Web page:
By Shelley Grieshop
NEW BREMEN -- A possible plan to downsize a Minster nursing home could leave 24 severely-handicapped residents without a home and/or appropriate care.
However, officials at Heritage Manor Nursing Home say the idea is in discussion stage only and there is no current plan of action.
A phase-out of the Intensive Care Facility for the Mentally Retarded (ICFMR) at the Minster nursing home could be devastating for the two dozen residents who reside there, say MR/DD officials. No other ICFMR facilities exist in Mercer or Auglaize counties, and they are scarce throughout the state.
The proposed phase-out became public after nursing home officials verbally informed the Auglaize County Board of Mental Retardation and Developmental Disabilities (MR/DD) board about the idea on May 10, MR/DD Superintendent Al Willis said. MR/DD officials are responsible for ensuring the residents' safety and rights and are contracted by the nursing home to provide day rehabilitation services to the handicapped adults who require 24-hour care.
Because the MR/DD is a county agency, Willis took his concerns to the Auglaize County Commissioners on May 30. "I had the responsibility to inform them of this," he said.
If the nursing home does phase out the special unit, the responsibility of providing appropriate housing and care for the residents could fall back on the county. That could mean asking the voters for money, Willis added.
When contacted by The Daily Standard on Tuesday, newly-appointed nursing home Administrator Jolynda Timmerman said she was frustrated the topic was made public, bringing undue distress on the two dozen residents involved.
"It was premature for him (Willis) to make statements about this," she said.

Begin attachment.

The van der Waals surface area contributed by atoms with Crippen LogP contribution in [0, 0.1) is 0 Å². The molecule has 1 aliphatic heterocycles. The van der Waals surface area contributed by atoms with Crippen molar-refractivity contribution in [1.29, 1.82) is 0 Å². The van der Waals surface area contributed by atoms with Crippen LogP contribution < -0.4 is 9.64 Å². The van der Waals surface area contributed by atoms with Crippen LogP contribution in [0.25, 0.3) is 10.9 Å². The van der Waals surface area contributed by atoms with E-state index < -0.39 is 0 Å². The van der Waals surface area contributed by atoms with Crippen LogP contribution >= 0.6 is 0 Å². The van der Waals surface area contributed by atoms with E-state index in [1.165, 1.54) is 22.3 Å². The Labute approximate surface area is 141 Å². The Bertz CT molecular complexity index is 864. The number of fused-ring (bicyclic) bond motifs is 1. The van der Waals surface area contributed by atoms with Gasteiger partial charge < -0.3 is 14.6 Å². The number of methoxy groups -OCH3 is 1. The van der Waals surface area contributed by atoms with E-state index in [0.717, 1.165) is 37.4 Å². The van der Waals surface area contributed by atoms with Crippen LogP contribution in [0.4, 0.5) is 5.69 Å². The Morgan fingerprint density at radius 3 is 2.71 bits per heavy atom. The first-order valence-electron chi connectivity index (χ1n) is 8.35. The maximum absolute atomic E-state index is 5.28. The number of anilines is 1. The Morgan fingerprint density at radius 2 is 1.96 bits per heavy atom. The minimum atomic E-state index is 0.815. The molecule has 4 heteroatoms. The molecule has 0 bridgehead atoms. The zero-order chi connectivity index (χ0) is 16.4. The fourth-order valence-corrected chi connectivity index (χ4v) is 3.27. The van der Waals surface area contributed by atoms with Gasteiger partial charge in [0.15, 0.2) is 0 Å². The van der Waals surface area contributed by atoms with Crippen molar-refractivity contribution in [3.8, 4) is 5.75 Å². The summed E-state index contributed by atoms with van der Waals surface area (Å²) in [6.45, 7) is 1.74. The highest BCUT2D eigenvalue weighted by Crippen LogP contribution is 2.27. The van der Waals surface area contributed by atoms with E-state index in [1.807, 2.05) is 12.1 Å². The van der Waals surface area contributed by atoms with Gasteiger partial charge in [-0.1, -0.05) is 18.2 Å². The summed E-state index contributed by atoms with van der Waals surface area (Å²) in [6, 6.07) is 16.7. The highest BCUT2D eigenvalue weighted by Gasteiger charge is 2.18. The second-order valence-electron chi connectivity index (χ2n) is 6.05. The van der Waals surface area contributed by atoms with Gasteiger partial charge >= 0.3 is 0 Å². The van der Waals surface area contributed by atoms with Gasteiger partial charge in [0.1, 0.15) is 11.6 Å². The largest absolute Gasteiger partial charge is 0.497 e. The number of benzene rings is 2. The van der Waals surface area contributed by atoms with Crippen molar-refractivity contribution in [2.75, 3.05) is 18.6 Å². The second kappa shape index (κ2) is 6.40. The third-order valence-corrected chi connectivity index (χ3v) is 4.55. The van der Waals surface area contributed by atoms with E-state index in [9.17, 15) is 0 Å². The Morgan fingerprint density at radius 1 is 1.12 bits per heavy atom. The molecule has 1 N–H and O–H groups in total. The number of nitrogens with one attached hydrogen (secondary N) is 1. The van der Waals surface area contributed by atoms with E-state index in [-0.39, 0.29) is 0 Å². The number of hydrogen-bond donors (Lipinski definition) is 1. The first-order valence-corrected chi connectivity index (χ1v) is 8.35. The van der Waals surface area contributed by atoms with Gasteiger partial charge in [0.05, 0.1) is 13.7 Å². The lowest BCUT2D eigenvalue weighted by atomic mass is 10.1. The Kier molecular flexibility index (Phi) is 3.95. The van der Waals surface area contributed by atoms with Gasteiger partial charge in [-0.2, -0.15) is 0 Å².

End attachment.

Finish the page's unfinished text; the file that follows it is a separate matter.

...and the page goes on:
Timmerman did confirm, however, the nursing home was considering eliminating the ICFMR unit.
Willis said there are several state-mandated steps the nursing home must take if they go ahead with the phase-out plan, including notifying the MR/DD board in writing and putting a detailed plan of action on paper.
It's not clear how long the residents would have to find suitable housing before the unit is shut down. Willis said he has consulted an attorney who specializes in cases such as this to guide the MR/DD board.
"This is not something that's going to happen overnight," Willis said. "There are a lot of implications."
Willis said his biggest fear right now is not knowing.
"Waiting, that's the hardest part. Waiting to find out which direction they're heading," he said, assuring the residents and their families have nothing to worry about. "I know our people (the residents) will be protected, they will be taken care of."
Willis said there was a meeting set for June 12 between the MR/DD board and officials at Heritage Manor, but it was canceled when the facility changed directors nearly two weeks ago. The nursing home has verbally contacted MR/DD about the issue several times since May, he added.
Timmerman refrained from commenting further about the issue, but admits the idea is still being discussed.
"It could very well happen, but right now we're just exploring our options," she added.